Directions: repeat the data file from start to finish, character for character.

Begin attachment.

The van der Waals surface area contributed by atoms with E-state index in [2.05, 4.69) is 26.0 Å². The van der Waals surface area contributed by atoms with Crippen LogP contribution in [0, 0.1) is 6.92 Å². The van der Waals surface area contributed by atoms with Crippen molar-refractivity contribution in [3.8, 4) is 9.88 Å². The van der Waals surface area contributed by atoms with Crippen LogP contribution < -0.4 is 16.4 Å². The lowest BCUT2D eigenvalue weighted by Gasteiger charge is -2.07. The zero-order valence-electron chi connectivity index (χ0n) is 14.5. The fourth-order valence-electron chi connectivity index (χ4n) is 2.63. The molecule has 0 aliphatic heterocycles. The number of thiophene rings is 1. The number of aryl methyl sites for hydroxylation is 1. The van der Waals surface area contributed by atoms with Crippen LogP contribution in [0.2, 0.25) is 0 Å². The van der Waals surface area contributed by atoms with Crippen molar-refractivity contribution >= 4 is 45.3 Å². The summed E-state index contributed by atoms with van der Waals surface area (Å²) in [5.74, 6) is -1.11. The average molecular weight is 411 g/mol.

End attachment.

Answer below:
The van der Waals surface area contributed by atoms with E-state index in [2.05, 4.69) is 26.0 Å². The van der Waals surface area contributed by atoms with Crippen LogP contribution in [0, 0.1) is 6.92 Å². The van der Waals surface area contributed by atoms with Crippen molar-refractivity contribution in [3.8, 4) is 9.88 Å². The van der Waals surface area contributed by atoms with Crippen LogP contribution < -0.4 is 16.4 Å². The lowest BCUT2D eigenvalue weighted by Gasteiger charge is -2.07. The zero-order valence-electron chi connectivity index (χ0n) is 14.5. The fourth-order valence-electron chi connectivity index (χ4n) is 2.63. The molecule has 0 aliphatic heterocycles. The number of thiophene rings is 1. The number of aryl methyl sites for hydroxylation is 1. The van der Waals surface area contributed by atoms with Crippen LogP contribution in [0.2, 0.25) is 0 Å². The van der Waals surface area contributed by atoms with Crippen molar-refractivity contribution >= 4 is 45.3 Å². The summed E-state index contributed by atoms with van der Waals surface area (Å²) in [5.74, 6) is -1.11. The average molecular weight is 411 g/mol.